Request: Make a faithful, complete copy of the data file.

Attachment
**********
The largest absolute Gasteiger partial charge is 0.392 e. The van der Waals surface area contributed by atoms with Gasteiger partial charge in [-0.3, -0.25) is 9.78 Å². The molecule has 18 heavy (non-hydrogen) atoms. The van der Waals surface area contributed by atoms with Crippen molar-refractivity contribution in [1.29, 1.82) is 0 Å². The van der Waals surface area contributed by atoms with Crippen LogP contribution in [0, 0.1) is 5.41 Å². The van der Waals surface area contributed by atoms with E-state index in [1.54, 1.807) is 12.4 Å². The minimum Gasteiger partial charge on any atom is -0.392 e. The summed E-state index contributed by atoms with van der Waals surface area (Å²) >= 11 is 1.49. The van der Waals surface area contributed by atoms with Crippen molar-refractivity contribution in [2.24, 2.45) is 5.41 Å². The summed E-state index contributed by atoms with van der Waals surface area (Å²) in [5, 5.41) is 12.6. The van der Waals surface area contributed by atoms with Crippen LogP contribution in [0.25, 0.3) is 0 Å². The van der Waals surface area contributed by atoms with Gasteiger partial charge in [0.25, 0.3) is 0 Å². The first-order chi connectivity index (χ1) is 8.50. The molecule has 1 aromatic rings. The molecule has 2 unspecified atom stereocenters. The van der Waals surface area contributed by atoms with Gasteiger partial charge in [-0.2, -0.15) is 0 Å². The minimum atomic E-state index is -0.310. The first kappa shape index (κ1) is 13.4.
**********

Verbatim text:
The largest absolute Gasteiger partial charge is 0.392 e. The van der Waals surface area contributed by atoms with Gasteiger partial charge in [-0.3, -0.25) is 9.78 Å². The molecule has 18 heavy (non-hydrogen) atoms. The van der Waals surface area contributed by atoms with Crippen molar-refractivity contribution in [1.29, 1.82) is 0 Å². The van der Waals surface area contributed by atoms with Crippen LogP contribution in [0, 0.1) is 5.41 Å². The van der Waals surface area contributed by atoms with E-state index in [1.54, 1.807) is 12.4 Å². The minimum Gasteiger partial charge on any atom is -0.392 e. The summed E-state index contributed by atoms with van der Waals surface area (Å²) >= 11 is 1.49. The van der Waals surface area contributed by atoms with Crippen molar-refractivity contribution in [2.24, 2.45) is 5.41 Å². The summed E-state index contributed by atoms with van der Waals surface area (Å²) in [5, 5.41) is 12.6. The van der Waals surface area contributed by atoms with Crippen LogP contribution in [0.25, 0.3) is 0 Å². The van der Waals surface area contributed by atoms with Gasteiger partial charge in [0.25, 0.3) is 0 Å². The first-order chi connectivity index (χ1) is 8.50. The molecule has 1 aromatic rings. The molecule has 2 unspecified atom stereocenters. The van der Waals surface area contributed by atoms with Gasteiger partial charge in [-0.2, -0.15) is 0 Å². The minimum atomic E-state index is -0.310. The first kappa shape index (κ1) is 13.4.